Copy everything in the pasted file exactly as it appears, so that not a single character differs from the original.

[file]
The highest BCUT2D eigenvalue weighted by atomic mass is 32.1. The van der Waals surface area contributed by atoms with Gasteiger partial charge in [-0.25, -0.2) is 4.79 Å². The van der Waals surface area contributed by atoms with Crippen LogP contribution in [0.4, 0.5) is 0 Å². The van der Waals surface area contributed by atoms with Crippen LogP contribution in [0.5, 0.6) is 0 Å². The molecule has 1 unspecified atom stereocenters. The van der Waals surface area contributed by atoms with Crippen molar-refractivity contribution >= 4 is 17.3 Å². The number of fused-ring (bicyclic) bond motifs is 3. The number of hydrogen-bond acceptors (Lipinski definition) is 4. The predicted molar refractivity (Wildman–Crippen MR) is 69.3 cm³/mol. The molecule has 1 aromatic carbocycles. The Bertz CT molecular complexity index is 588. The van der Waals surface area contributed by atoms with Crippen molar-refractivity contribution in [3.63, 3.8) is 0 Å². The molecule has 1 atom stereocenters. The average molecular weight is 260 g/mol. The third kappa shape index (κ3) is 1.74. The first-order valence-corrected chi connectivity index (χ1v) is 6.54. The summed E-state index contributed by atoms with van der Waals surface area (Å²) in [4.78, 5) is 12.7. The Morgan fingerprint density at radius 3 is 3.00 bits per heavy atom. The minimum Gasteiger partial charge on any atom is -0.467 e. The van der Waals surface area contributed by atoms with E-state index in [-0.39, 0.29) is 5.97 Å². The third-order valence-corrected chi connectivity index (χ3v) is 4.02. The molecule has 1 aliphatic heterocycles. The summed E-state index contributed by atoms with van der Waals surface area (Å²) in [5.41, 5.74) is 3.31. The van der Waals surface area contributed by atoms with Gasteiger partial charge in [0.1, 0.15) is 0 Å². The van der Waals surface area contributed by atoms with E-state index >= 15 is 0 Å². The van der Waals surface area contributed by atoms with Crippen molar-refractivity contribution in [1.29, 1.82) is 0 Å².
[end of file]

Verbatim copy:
The highest BCUT2D eigenvalue weighted by atomic mass is 32.1. The van der Waals surface area contributed by atoms with Gasteiger partial charge in [-0.25, -0.2) is 4.79 Å². The van der Waals surface area contributed by atoms with Crippen LogP contribution in [0.4, 0.5) is 0 Å². The van der Waals surface area contributed by atoms with Crippen LogP contribution in [0.5, 0.6) is 0 Å². The molecule has 1 unspecified atom stereocenters. The van der Waals surface area contributed by atoms with Crippen molar-refractivity contribution >= 4 is 17.3 Å². The number of fused-ring (bicyclic) bond motifs is 3. The number of hydrogen-bond acceptors (Lipinski definition) is 4. The predicted molar refractivity (Wildman–Crippen MR) is 69.3 cm³/mol. The molecule has 1 aromatic carbocycles. The Bertz CT molecular complexity index is 588. The van der Waals surface area contributed by atoms with Crippen molar-refractivity contribution in [3.63, 3.8) is 0 Å². The molecule has 1 atom stereocenters. The average molecular weight is 260 g/mol. The third kappa shape index (κ3) is 1.74. The first-order valence-corrected chi connectivity index (χ1v) is 6.54. The summed E-state index contributed by atoms with van der Waals surface area (Å²) in [4.78, 5) is 12.7. The Morgan fingerprint density at radius 3 is 3.00 bits per heavy atom. The minimum Gasteiger partial charge on any atom is -0.467 e. The van der Waals surface area contributed by atoms with E-state index in [-0.39, 0.29) is 5.97 Å². The third-order valence-corrected chi connectivity index (χ3v) is 4.02. The molecule has 1 aliphatic heterocycles. The summed E-state index contributed by atoms with van der Waals surface area (Å²) in [5.41, 5.74) is 3.31. The van der Waals surface area contributed by atoms with Gasteiger partial charge in [0.1, 0.15) is 0 Å². The van der Waals surface area contributed by atoms with E-state index >= 15 is 0 Å². The van der Waals surface area contributed by atoms with Crippen molar-refractivity contribution in [1.29, 1.82) is 0 Å².